Several adventure cruise lines offer seasonal voyages to the otherwise inaccessible reaches of South America, but Cruceros Australis has specialized in sustainable scientific cruises to this region since 1980 (with a maritime history dating back nearly 100 years). To celebrate its 20th anniversary, the cruise line is launching a third vessel, the 210-passenger Stella Australis which will sail its maiden voyage through Patagonia on December 18. As the largest ship in the fleet, Stella Australis will boast three lounges, a game room, and ? for guests who can muster up enough discipline to work out on a cruise vacation ? a glass-paneled gym with sweeping views of the passing surroundings.
On four-night cruises, the Stella Australis will embark from Punta Arenas, Chile and will coast through the Beagle Channel and the Strait of Magellan. Each day, zodiac boats carry passengers to shore on guided excursions to penguin colonies, glaciers, and national parks. Guests will also visit Wulaia Bay, the area where Charles Darwin landed in 1833 during his famous world voyage aboard the HMS Beagle, prior to writing the Origin of Species. All excursions are included in the cost of the cruise, as well as onboard nature presentations from the ships expedition team (who report photographs and scientific findings to the Center of Quaternary Studies Fuego-Patagonia and Antarctica).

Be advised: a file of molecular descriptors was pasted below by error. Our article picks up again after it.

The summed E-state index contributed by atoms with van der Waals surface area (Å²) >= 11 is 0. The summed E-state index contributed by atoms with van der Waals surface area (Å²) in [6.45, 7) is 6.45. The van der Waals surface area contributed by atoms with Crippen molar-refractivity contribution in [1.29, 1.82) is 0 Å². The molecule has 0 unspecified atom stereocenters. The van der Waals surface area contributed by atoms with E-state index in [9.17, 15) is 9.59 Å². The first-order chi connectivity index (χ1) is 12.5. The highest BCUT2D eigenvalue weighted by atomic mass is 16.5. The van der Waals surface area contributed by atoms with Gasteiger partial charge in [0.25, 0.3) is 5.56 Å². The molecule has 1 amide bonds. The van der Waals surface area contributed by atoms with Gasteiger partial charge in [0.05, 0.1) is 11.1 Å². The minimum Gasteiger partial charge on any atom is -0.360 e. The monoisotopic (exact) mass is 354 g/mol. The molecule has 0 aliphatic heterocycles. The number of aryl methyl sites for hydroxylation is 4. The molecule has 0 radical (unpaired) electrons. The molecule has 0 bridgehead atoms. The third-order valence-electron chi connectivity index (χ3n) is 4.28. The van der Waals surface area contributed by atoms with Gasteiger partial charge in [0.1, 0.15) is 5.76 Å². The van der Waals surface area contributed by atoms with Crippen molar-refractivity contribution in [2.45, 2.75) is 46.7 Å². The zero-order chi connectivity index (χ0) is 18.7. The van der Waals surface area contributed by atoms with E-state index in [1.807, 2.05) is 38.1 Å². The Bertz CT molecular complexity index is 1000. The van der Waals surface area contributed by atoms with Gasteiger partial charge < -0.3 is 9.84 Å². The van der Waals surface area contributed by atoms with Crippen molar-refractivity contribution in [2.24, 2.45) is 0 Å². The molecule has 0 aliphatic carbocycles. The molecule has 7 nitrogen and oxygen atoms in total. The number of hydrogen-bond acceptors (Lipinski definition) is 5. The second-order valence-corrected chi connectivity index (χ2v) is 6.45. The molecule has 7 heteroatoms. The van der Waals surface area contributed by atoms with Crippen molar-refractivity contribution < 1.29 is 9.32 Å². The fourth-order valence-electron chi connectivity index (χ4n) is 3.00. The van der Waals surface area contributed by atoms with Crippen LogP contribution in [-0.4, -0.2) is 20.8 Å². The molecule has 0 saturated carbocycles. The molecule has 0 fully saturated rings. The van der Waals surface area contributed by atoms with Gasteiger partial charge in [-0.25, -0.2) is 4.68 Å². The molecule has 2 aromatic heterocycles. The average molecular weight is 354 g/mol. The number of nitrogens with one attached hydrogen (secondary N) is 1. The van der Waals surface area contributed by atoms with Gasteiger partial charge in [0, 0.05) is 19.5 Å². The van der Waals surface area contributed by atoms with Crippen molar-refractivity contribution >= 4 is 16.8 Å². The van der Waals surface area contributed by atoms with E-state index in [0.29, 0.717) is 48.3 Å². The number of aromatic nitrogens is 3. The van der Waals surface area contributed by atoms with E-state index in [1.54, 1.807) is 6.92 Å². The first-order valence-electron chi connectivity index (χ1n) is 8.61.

The Stella Australis travels as far south as Cape Horn before concluding in Ushuaia, Argentina ? the gateway to Antarctica. Unlike many cruise lines, I have to give Australis credit for keeping the Stella's rates at the same level as the rest of its fleet despite the vessel being fresh off the shipyard. (However, the sporadic promotional departures do not apply to the new ship.) During low season (December, late March, and April), you can snag a four-night cruise for $1,400/person. During the high-season (January through early March), rates jump to $1,770/person. Three-night cruises are also available. For more information, visit www.australis.com.